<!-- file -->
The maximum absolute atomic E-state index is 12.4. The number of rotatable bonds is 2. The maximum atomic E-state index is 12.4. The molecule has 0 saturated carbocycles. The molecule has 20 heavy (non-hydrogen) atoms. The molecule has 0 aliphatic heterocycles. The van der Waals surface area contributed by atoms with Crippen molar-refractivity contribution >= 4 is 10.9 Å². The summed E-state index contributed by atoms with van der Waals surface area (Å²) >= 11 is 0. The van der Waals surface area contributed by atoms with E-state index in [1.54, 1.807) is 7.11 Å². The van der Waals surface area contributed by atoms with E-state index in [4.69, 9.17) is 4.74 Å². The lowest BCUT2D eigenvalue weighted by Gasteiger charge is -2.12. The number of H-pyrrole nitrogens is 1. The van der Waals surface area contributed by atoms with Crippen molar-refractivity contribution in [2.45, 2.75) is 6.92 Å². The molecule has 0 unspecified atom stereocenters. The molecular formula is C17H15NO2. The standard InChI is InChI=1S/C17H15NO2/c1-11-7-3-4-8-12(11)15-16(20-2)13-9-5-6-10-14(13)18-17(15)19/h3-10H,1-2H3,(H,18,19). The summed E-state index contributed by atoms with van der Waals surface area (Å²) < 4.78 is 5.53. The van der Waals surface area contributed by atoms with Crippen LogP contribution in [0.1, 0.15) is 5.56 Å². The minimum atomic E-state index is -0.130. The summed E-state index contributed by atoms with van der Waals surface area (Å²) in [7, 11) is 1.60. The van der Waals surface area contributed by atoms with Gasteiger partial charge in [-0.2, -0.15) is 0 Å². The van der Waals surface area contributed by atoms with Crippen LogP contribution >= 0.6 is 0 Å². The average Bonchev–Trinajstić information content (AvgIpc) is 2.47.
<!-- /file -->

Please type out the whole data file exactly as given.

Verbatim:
The maximum absolute atomic E-state index is 12.4. The number of rotatable bonds is 2. The maximum atomic E-state index is 12.4. The molecule has 0 saturated carbocycles. The molecule has 20 heavy (non-hydrogen) atoms. The molecule has 0 aliphatic heterocycles. The van der Waals surface area contributed by atoms with Crippen molar-refractivity contribution >= 4 is 10.9 Å². The summed E-state index contributed by atoms with van der Waals surface area (Å²) >= 11 is 0. The van der Waals surface area contributed by atoms with E-state index in [1.54, 1.807) is 7.11 Å². The van der Waals surface area contributed by atoms with E-state index in [4.69, 9.17) is 4.74 Å². The lowest BCUT2D eigenvalue weighted by Gasteiger charge is -2.12. The number of H-pyrrole nitrogens is 1. The van der Waals surface area contributed by atoms with Crippen molar-refractivity contribution in [2.45, 2.75) is 6.92 Å². The molecule has 0 unspecified atom stereocenters. The molecular formula is C17H15NO2. The standard InChI is InChI=1S/C17H15NO2/c1-11-7-3-4-8-12(11)15-16(20-2)13-9-5-6-10-14(13)18-17(15)19/h3-10H,1-2H3,(H,18,19). The summed E-state index contributed by atoms with van der Waals surface area (Å²) < 4.78 is 5.53. The van der Waals surface area contributed by atoms with Crippen LogP contribution in [0.1, 0.15) is 5.56 Å². The minimum atomic E-state index is -0.130. The summed E-state index contributed by atoms with van der Waals surface area (Å²) in [7, 11) is 1.60. The van der Waals surface area contributed by atoms with Gasteiger partial charge in [-0.2, -0.15) is 0 Å². The van der Waals surface area contributed by atoms with Crippen LogP contribution >= 0.6 is 0 Å². The average Bonchev–Trinajstić information content (AvgIpc) is 2.47.